"Just because you have the lineage to be an heir doesn't give you the right to an executive position in a family business," said Jim, 62, who has always regarded his work as a business that just happens to specialize in agriculture, a philosophy he has passed on to Ben. "You have got to earn the respect of your employees, your landowners and your vendors. That's no different than any other industry."

The Hendrix operation is no ordinary farm, either. Headquartered in Wray, Colo., and nestled along the state line with Nebraska, the family raises alfalfa hay, kidney beans, popcorn and corn on irrigated land they own themselves, as well as manage for individual and institutional investors.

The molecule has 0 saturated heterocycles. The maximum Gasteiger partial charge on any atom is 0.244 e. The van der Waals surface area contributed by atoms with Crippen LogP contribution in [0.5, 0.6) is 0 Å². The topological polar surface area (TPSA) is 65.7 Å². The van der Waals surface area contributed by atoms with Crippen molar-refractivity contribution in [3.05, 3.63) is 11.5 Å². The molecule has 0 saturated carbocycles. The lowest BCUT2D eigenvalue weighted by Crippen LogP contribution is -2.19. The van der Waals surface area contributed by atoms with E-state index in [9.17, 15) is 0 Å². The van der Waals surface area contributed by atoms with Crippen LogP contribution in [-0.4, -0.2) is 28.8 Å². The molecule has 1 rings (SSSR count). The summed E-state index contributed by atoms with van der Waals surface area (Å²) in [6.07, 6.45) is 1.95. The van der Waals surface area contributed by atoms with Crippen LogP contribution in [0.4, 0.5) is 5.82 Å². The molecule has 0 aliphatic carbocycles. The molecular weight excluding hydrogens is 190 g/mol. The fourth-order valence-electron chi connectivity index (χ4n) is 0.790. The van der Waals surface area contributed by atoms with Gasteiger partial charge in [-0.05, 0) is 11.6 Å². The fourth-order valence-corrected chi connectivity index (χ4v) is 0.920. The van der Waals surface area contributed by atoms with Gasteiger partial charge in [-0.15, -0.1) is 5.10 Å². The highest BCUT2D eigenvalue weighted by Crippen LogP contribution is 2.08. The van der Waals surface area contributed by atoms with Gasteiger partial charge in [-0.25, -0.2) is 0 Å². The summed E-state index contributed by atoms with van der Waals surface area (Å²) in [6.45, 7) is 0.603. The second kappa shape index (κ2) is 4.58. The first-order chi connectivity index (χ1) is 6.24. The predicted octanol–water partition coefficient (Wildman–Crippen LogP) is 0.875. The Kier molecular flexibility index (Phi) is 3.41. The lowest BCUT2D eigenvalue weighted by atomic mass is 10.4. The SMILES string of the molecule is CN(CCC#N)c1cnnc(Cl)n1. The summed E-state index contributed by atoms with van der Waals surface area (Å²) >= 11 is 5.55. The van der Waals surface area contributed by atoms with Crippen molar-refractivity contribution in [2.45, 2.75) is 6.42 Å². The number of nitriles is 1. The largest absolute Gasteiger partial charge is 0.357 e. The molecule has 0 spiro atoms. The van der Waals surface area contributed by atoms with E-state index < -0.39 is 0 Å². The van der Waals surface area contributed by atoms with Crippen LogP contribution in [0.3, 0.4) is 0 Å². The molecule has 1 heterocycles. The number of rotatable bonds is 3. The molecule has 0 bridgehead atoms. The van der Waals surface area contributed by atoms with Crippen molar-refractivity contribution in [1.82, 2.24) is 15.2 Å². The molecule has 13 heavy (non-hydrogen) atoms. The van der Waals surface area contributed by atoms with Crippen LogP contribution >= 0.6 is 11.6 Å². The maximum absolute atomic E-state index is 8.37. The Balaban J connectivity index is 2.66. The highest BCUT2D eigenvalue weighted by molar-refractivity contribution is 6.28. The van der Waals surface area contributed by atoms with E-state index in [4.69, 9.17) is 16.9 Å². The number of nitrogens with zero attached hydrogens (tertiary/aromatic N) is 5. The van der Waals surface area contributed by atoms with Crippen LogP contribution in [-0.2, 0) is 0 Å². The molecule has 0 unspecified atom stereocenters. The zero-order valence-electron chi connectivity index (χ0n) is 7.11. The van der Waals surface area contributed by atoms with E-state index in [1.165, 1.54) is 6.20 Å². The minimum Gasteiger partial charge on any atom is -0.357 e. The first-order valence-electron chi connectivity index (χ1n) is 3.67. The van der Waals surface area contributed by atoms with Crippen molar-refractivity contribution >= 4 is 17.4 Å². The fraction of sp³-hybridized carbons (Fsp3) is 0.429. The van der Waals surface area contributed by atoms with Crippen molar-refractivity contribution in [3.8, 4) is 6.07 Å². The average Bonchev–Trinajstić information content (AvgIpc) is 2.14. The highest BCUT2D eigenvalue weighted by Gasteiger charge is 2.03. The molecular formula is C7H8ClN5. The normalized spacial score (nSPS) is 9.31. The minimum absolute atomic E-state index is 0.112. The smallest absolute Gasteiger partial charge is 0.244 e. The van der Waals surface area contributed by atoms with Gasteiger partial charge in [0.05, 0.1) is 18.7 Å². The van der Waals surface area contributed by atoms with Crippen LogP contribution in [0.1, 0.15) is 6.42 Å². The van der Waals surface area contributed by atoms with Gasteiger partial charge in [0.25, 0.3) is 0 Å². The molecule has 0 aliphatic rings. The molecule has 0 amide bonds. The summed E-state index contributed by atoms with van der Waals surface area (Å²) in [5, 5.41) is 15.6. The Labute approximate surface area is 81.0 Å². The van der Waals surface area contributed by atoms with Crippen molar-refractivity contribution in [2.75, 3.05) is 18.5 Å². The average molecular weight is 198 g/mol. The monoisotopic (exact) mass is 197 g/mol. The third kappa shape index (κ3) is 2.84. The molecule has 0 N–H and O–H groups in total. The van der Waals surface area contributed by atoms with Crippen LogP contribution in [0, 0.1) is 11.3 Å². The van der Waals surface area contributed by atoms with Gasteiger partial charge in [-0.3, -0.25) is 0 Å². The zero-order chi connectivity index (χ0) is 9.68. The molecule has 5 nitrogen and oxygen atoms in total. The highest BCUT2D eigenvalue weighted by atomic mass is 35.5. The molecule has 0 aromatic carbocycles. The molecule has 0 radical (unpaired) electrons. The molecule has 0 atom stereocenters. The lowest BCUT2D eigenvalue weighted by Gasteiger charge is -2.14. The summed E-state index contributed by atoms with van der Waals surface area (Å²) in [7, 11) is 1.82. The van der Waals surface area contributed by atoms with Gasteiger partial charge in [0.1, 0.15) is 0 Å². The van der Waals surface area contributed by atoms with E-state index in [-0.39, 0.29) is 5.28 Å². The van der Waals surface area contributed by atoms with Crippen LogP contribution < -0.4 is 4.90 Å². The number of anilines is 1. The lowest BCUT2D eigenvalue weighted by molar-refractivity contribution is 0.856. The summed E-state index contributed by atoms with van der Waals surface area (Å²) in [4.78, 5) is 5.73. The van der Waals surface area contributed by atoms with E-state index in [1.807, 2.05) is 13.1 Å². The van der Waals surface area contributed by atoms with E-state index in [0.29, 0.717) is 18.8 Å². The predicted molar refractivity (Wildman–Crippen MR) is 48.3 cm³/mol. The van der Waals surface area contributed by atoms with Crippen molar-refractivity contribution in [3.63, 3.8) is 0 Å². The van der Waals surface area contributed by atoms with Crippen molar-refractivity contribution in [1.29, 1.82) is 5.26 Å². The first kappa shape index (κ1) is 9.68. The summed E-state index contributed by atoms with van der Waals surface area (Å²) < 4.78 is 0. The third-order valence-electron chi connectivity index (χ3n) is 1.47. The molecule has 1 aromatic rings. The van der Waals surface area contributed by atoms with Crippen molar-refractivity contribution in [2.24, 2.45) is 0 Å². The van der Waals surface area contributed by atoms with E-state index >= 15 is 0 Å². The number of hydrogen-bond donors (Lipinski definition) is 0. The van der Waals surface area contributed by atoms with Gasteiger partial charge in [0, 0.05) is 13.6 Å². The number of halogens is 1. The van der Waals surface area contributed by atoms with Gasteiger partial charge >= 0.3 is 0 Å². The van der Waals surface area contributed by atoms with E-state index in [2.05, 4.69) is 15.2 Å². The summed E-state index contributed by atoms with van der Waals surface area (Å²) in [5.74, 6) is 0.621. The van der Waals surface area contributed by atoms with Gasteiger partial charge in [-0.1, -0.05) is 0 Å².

Bush beans require a five-year rotation and specialized planting, harvesting equipment and marketing, so the family also runs joint ventures with neighboring farmers who have land to trade for the Hendrixes' expertise. To minimize hail damage -- the biggest risk for irrigators -- the entire operation of owned, rented and managed farms is spread over four counties in two states and requires more than a day's drive to navigate.

"It really wasn't good enough for our operation for someone to come back straight from college," Jim said. "We work with outside investors. They hold us to a higher standard for accountability and accounting. I want my successor not just to know what I know, but to be a better manager than I was."